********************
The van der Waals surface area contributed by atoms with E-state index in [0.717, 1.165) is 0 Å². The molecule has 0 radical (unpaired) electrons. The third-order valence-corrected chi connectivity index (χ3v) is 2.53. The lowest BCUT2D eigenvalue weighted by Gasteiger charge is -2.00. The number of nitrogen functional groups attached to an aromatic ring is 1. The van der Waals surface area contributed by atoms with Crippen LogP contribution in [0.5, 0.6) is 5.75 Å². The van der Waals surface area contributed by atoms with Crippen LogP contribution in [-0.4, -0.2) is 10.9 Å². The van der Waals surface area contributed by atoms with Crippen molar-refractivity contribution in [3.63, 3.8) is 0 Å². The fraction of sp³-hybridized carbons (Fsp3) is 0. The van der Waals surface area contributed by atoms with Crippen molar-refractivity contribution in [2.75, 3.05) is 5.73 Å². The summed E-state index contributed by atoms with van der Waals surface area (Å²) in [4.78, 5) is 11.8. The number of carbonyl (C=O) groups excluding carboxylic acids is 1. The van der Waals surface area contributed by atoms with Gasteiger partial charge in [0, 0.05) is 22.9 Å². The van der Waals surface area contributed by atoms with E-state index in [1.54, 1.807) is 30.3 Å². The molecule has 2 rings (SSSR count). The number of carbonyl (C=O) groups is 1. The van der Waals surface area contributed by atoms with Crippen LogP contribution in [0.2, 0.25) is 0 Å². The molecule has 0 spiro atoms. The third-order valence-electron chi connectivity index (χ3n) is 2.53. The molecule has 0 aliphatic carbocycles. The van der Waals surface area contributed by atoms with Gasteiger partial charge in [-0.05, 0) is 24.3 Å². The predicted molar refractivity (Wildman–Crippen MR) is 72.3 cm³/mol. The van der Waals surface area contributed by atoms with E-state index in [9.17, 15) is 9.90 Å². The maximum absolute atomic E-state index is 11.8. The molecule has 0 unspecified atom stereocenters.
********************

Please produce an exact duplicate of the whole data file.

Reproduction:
The van der Waals surface area contributed by atoms with E-state index in [0.717, 1.165) is 0 Å². The molecule has 0 radical (unpaired) electrons. The third-order valence-corrected chi connectivity index (χ3v) is 2.53. The lowest BCUT2D eigenvalue weighted by Gasteiger charge is -2.00. The number of nitrogen functional groups attached to an aromatic ring is 1. The van der Waals surface area contributed by atoms with Crippen LogP contribution in [0.5, 0.6) is 5.75 Å². The van der Waals surface area contributed by atoms with Crippen LogP contribution in [-0.4, -0.2) is 10.9 Å². The van der Waals surface area contributed by atoms with Crippen molar-refractivity contribution in [3.63, 3.8) is 0 Å². The fraction of sp³-hybridized carbons (Fsp3) is 0. The van der Waals surface area contributed by atoms with Crippen molar-refractivity contribution in [2.75, 3.05) is 5.73 Å². The summed E-state index contributed by atoms with van der Waals surface area (Å²) in [4.78, 5) is 11.8. The number of carbonyl (C=O) groups excluding carboxylic acids is 1. The van der Waals surface area contributed by atoms with Gasteiger partial charge in [0, 0.05) is 22.9 Å². The van der Waals surface area contributed by atoms with E-state index in [1.54, 1.807) is 30.3 Å². The molecule has 2 rings (SSSR count). The number of carbonyl (C=O) groups is 1. The van der Waals surface area contributed by atoms with Crippen LogP contribution in [0.2, 0.25) is 0 Å². The molecule has 0 spiro atoms. The third-order valence-electron chi connectivity index (χ3n) is 2.53. The molecule has 0 aliphatic carbocycles. The van der Waals surface area contributed by atoms with Gasteiger partial charge in [-0.05, 0) is 24.3 Å². The predicted molar refractivity (Wildman–Crippen MR) is 72.3 cm³/mol. The van der Waals surface area contributed by atoms with E-state index in [9.17, 15) is 9.90 Å². The maximum absolute atomic E-state index is 11.8. The molecule has 0 unspecified atom stereocenters.